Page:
Supply Chain management, which is vital in Middle East, is lacking of universities and training centers to develop a pool of highly skilled workforce for the future.

As the world recovers from the credit crunch, global trade is becoming greater than ever. With an economic growth of 4.9% in 2011, Middle East is reinforcing its strategic position as an important logistics hub between Europe, Asia and Africa.  Meanwhile, senior managers are facing serious challenges in recruiting and retaining supply chain talents to support this expansion in business. During the crisis, only a few companies took stock to strengthen their post-crisis operational readiness by managing their talent and resources adequately. Many others opted for short-term cost cutting solutions which involved ruthless headcount downsizing as a means of survival.

The “2011 State of Supply Chain Education in Middle ” represents B2G Consulting’s largest annual review of  education in supply chain management that includes academics and  industry experts from Saudi Arabia, Bahrain, UAE, Oman, Kuwait and Qatar. In summary, the report details the following key points:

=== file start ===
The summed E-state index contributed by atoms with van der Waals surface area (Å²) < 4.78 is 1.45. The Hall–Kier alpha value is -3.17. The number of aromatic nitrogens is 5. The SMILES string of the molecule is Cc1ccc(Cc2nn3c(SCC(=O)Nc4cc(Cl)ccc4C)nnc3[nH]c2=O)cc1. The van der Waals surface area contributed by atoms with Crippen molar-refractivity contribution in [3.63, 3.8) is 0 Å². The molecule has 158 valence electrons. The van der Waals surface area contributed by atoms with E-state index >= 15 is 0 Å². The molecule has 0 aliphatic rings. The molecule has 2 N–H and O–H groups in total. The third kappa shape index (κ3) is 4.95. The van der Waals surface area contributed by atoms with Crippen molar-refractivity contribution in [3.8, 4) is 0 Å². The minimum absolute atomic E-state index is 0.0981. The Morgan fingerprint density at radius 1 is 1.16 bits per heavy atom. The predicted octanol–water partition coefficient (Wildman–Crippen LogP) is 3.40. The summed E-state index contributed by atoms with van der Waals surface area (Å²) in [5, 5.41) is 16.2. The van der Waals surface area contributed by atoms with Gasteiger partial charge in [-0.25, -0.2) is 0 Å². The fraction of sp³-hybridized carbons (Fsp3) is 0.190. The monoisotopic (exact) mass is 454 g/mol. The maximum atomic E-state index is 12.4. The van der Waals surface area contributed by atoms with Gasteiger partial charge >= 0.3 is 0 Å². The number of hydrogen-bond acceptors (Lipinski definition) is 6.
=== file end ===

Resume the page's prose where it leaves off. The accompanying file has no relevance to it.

Logistics Performance Index (LPI) of the Middle East presents a number of significant gaps in several key areas, specifically in terms of logistics services, compared to other zones in the world such as the US or most European countries.

Managing the supply chain has become increasingly complex especially coupled with the acute shortage of skilled professionals which has forced some companies to outsource part of their activities such as logistics, warehousing or IT.

UAE, Saudi Arabia and Qatar are still the biggest players in the region for recruiting Supply Chain and Procurement professionals. Industries which require Supply Chain talent the most are; (1) Civil Engineering, (2) Manufacturing and Production, (3) Logistics Services and, (4) Petroleum and Energy

Education reform is at the top of the priority list of Middle East governments; however, the need to develop best talents across the region and reduce the skills gap, is not fulfilled by the current offering of corporate training and educational programs.

The supply chain function will count more than 700,000 professionals in the GCC countries by 2013. At management level, about 1,500 new supply chain managers will be needed on a yearly basis until 2013.  Meanwhile in reality, only 600 students (40% of requirement) with a specialization in Supply Chain Management are entering the market each year.

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The  2011 State of the Supply Chain Education in Middle East aims to draw a concise portrayal of the current situation as seen by supply chain practitioners and academics in the Gulf region.

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